West Coast Wildfire Smoke Reported as Far East as the Netherlands

Hazy skies covered the United States and parts of Europe this week as jet streams pushed fumes eastward

The sun sets behind the Manhattan Bridge and One World Trade Center in a haze created by smoke
The sun sets behind the Manhattan Bridge and One World Trade Center in a haze created by smoke from the west coast wildfires reaching the east coast on September 15, 2020 in New York City, according to Getty Images. Photo by Gary Hershorn/Getty Images

Smoke from the devastating wildfires in California, Oregon and Washington turned blue skies to a washed-out white across the United States this week. Many cities, including New York, Chicago and Washington, D.C., witnessed a few days of hazy skies and vibrant sunsets.

The smoke travelled eastward along a jet stream, a strong air current that circulates high above the ground, according to NASA. Smoke was even reported as far east as the Netherlands. Along with the smoke, small particles and chemicals called aerosols, which cause hazardous air quality, also moved east.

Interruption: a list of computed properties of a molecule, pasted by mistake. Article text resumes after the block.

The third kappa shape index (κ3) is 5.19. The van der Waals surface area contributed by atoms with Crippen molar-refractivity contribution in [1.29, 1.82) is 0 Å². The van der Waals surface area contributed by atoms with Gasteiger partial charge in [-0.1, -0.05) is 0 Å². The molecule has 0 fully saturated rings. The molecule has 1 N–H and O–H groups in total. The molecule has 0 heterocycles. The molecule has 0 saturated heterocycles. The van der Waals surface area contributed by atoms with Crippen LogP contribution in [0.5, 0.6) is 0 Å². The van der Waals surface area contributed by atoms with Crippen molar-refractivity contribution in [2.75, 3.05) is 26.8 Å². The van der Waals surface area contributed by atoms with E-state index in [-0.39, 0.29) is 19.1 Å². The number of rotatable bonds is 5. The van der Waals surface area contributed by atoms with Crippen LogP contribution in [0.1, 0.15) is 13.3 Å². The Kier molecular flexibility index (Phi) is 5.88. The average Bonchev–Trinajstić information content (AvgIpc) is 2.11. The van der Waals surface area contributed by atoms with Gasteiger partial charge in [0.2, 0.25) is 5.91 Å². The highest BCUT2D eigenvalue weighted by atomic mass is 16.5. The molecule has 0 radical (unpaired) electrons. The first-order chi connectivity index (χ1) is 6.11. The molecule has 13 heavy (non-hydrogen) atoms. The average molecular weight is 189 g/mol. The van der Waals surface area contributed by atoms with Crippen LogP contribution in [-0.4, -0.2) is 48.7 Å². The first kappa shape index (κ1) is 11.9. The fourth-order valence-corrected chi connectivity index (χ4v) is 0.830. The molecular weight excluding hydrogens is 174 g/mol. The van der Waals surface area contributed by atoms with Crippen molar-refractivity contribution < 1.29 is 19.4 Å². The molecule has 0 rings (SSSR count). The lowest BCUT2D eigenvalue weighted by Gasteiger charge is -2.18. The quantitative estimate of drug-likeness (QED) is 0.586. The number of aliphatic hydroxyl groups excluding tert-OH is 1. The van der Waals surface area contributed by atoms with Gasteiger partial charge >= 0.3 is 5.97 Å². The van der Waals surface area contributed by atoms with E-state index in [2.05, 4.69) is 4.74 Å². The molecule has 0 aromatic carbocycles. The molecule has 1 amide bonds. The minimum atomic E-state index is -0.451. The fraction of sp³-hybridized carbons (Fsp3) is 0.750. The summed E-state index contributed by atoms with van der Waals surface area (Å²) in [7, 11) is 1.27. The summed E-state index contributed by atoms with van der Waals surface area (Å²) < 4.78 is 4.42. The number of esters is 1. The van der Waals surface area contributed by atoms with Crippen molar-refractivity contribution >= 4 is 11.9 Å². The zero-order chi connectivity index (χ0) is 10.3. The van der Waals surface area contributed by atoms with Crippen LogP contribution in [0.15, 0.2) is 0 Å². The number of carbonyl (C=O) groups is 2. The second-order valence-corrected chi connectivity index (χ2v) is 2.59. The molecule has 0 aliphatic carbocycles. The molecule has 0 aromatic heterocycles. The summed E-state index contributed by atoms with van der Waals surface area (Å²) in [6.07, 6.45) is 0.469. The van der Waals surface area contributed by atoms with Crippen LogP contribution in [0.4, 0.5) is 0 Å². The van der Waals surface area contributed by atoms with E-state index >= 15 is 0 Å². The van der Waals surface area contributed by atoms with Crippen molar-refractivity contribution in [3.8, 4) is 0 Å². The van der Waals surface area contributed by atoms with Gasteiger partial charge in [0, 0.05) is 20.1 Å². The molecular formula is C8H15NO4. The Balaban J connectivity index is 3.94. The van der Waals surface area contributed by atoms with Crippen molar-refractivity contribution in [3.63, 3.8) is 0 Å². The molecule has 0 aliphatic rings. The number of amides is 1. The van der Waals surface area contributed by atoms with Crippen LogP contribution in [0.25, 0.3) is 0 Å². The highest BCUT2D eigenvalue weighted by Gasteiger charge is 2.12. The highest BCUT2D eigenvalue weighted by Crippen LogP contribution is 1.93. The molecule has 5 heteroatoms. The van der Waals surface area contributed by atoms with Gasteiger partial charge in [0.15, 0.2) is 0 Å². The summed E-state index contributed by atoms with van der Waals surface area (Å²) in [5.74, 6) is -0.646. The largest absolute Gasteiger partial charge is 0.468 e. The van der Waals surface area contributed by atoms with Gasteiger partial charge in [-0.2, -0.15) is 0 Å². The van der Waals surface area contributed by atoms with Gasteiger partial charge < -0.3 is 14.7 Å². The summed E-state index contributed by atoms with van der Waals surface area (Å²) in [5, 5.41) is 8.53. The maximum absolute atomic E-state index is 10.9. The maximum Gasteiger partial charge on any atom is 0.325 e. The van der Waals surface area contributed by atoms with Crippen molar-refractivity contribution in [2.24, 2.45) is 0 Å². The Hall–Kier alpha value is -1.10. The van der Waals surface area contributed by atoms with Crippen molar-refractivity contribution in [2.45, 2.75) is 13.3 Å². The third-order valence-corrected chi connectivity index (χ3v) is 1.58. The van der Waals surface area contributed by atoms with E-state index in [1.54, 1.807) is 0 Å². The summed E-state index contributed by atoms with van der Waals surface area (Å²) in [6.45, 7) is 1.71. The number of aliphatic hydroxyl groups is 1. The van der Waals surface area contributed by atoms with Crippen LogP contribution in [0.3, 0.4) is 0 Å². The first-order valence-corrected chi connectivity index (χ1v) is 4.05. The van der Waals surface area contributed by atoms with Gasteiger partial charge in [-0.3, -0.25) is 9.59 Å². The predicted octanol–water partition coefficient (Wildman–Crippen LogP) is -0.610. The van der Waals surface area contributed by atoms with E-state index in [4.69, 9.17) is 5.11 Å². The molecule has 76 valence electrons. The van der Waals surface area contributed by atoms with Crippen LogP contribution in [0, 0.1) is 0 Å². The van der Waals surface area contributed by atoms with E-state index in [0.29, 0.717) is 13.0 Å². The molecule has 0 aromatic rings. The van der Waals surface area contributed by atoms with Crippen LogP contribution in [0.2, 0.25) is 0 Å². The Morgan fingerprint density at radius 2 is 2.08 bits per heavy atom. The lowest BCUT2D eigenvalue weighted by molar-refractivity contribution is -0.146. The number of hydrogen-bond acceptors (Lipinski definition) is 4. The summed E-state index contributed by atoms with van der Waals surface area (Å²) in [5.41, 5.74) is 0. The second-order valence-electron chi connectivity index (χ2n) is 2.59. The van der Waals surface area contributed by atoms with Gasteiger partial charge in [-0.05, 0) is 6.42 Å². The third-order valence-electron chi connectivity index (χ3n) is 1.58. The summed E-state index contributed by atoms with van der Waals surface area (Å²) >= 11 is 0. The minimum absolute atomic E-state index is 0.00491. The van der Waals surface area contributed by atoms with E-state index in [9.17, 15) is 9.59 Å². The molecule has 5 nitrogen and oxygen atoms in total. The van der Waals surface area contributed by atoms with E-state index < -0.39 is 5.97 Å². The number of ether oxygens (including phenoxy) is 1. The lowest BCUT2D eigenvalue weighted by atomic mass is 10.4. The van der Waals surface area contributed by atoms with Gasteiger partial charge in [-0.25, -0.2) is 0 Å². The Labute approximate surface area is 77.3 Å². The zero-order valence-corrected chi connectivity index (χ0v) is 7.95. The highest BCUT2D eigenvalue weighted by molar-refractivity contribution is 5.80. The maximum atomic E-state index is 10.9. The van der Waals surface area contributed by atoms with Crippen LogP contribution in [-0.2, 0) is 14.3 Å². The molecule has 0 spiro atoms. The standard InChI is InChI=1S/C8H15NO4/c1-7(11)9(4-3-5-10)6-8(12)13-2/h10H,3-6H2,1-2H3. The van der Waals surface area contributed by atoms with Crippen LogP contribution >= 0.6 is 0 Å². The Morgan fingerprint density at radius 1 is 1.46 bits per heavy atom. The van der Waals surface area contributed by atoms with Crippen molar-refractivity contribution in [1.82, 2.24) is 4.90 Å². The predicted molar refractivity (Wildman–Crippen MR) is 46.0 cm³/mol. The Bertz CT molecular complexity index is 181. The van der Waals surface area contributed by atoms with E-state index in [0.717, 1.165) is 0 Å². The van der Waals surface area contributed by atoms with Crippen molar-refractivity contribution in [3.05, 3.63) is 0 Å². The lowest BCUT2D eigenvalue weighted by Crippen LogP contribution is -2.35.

“Satellite images this morning show smoke aloft moving over much of the Northeast and Mid-Atlantic,” the National Weather Service’s Baltimore-Washington office tweeted Tuesday morning. “This smoke is obscuring the sun, and will keep temperatures a few degrees cooler today than what would be observed if the smoke was not present.”

Additionally, a westward cyclone sucked in clouds of smoke as it swirled over the Pacific Ocean this week. The storm and smoke have now travelled more than 1,300 miles over the ocean, creating a thick cloud visible from space, reports Anna Buchmann for the San Francisco Chronicle.

The massive fires continue to ravage the West Coast. As of September 13, more than 4 million acres have burned and at least 35 people killed by the fires. As forests and towns in Oregon, California, Washington and Idaho rapidly burn, plumes of ash fill the air.

The air quality in this region is now the worst in the world, topping the most polluted cities globally. In Oregon, particulates of ash and smoke have reached record levels in Portland, Eugene, Bend, Medford and Klamath Falls, reports the Guardian. In Bend, the air quality index measured more than 500, exceeding the upper limit of the scale.